A Budget Deal Is On the Table—But Possible Sequester Extension Looms
By Sydney Abbott, JD, Manager, Provider Economics & Public Policy, ACCC
The bipartisan Congressional Budget Conference Committee came to an agreement on the federal budget on Tuesday, which is now scheduled to be voted on by all of Congress on Friday. The budget deal is not sweeping change, but it takes small steps towards compromise—something that has been eluding a gridlocked Congress for years. Some of the small steps include no new tax increases and a reconfiguration of part of the sequester that had significant impacts on domestic spending in 2013.
The good news: The deal funds the federal government through 2015. The bad news: Although it eliminates some of the cuts imposed by sequestration, the deal not only keeps the sequester in place for Medicare, it also proposes to extend the sequester for another two years. By doing this, the Conference Committee’s compromise budget would create about $28 billion in savings through 2023—just by keeping the 2% across-the-board Medicare sequester in place for two years longer than originally called for in the Budget Control Act of 2011. (The Budget Control Act was the law that enabled sequestration to be enacted when the bipartisan, bicameral debt “super committee” failed to agree on $1.2 trillion in savings.)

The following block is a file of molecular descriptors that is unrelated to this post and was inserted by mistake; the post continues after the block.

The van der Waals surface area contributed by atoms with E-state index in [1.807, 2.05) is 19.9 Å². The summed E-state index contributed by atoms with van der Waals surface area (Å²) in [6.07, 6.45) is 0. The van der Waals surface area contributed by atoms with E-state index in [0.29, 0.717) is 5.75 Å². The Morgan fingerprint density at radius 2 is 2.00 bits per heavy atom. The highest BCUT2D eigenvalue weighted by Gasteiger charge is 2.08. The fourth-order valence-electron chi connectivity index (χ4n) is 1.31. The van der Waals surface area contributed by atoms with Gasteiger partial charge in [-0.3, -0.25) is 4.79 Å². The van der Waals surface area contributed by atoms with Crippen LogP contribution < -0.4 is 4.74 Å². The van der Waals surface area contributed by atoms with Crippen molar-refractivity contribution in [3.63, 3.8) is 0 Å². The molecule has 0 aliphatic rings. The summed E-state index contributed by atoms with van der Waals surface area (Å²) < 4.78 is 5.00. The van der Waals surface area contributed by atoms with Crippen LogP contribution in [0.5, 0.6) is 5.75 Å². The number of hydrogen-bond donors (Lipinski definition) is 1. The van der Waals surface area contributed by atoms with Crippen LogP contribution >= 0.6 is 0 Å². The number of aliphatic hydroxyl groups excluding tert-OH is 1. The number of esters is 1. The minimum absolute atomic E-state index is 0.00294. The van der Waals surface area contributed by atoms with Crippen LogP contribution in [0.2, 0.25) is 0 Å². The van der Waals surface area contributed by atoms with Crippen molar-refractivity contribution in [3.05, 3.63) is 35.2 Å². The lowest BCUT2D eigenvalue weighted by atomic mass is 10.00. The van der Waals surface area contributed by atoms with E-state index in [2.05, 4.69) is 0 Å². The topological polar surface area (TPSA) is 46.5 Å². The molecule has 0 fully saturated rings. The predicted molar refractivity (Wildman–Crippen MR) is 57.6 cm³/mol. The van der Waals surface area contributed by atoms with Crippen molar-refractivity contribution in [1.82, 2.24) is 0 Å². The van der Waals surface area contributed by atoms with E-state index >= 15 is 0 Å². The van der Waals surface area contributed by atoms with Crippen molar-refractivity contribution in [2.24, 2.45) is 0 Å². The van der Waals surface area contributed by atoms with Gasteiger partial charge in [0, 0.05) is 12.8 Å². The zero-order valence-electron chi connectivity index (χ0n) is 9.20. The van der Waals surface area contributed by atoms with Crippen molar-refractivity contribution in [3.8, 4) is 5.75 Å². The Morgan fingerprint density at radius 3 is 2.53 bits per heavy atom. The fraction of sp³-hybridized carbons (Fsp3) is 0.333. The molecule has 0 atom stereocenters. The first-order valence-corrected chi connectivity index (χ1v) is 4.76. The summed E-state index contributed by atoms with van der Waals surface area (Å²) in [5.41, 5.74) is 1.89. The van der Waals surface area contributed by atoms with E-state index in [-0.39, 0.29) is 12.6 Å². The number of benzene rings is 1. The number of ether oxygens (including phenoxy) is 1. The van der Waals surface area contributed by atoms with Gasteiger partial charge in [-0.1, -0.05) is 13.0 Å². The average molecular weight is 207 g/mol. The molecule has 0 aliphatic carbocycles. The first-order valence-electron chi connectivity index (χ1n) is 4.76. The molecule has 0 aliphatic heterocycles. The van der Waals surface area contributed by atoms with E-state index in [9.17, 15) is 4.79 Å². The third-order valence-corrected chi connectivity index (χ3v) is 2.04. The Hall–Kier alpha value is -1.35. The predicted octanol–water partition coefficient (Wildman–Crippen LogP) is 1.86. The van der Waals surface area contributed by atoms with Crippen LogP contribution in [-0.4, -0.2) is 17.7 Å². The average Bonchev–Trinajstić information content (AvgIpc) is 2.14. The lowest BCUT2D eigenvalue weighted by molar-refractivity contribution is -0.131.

The possibility that the sequester may be prolonged is troubling news for community oncology, especially coming on the heels of newly released ACCC survey data showing the impact of sequestration on providers and their patients. This most recent survey of ACCC members shows that the sequester is affecting more cancer programs than initially thought, and is having an impact on all cancer patients.
But the struggle over the sequester is far from over. First, the budget must pass the House and Senate. And even if it does, ACCC is still continuing to fight for legislation that would exempt cancer drugs specifically from the sequester, HR 1416. This bill has gained much bipartisan support, and we will continue to work for the passage of this legislation.
All of this serves to underscore the importance of continued communication with members of Congress about how the sequester is affecting your cancer program and your patients. This is a developing issue so stay tuned for more information about the budget and other deals that are in the works for an upcoming congressional vote, like the SGR.